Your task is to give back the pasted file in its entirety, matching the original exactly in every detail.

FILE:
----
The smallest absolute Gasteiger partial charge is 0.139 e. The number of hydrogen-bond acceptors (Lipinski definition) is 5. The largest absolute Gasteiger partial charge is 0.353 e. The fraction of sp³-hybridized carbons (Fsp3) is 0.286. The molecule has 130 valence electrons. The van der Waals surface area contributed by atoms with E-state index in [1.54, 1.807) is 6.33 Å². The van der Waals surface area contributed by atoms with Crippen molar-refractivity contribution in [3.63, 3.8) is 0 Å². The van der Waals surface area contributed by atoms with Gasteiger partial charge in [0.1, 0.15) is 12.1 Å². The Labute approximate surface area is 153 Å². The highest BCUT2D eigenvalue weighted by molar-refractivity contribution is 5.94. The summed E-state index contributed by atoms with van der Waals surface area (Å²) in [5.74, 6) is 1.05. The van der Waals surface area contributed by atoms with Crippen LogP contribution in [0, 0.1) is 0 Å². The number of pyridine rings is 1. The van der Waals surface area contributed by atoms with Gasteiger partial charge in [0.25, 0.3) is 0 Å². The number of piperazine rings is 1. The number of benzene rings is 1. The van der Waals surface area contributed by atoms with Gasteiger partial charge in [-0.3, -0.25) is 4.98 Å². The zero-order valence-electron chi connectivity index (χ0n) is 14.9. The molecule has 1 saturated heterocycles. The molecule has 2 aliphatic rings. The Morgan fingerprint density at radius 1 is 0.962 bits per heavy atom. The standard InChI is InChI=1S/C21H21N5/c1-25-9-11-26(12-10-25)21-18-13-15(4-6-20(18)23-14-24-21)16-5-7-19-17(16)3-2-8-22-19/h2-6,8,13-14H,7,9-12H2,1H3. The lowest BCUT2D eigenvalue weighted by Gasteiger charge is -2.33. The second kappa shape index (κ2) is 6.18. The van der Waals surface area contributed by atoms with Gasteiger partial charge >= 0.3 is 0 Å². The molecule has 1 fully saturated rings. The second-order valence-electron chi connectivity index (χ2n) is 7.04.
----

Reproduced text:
The smallest absolute Gasteiger partial charge is 0.139 e. The number of hydrogen-bond acceptors (Lipinski definition) is 5. The largest absolute Gasteiger partial charge is 0.353 e. The fraction of sp³-hybridized carbons (Fsp3) is 0.286. The molecule has 130 valence electrons. The van der Waals surface area contributed by atoms with E-state index in [1.54, 1.807) is 6.33 Å². The van der Waals surface area contributed by atoms with Crippen molar-refractivity contribution in [3.63, 3.8) is 0 Å². The van der Waals surface area contributed by atoms with Gasteiger partial charge in [0.1, 0.15) is 12.1 Å². The Labute approximate surface area is 153 Å². The highest BCUT2D eigenvalue weighted by molar-refractivity contribution is 5.94. The summed E-state index contributed by atoms with van der Waals surface area (Å²) in [5.74, 6) is 1.05. The van der Waals surface area contributed by atoms with Crippen LogP contribution in [0, 0.1) is 0 Å². The number of pyridine rings is 1. The van der Waals surface area contributed by atoms with Gasteiger partial charge in [0.25, 0.3) is 0 Å². The number of piperazine rings is 1. The number of benzene rings is 1. The van der Waals surface area contributed by atoms with Gasteiger partial charge in [-0.3, -0.25) is 4.98 Å². The zero-order valence-electron chi connectivity index (χ0n) is 14.9. The molecule has 1 saturated heterocycles. The molecule has 2 aliphatic rings. The Morgan fingerprint density at radius 1 is 0.962 bits per heavy atom. The standard InChI is InChI=1S/C21H21N5/c1-25-9-11-26(12-10-25)21-18-13-15(4-6-20(18)23-14-24-21)16-5-7-19-17(16)3-2-8-22-19/h2-6,8,13-14H,7,9-12H2,1H3. The lowest BCUT2D eigenvalue weighted by Gasteiger charge is -2.33. The second kappa shape index (κ2) is 6.18. The van der Waals surface area contributed by atoms with Gasteiger partial charge >= 0.3 is 0 Å². The molecule has 1 fully saturated rings. The second-order valence-electron chi connectivity index (χ2n) is 7.04.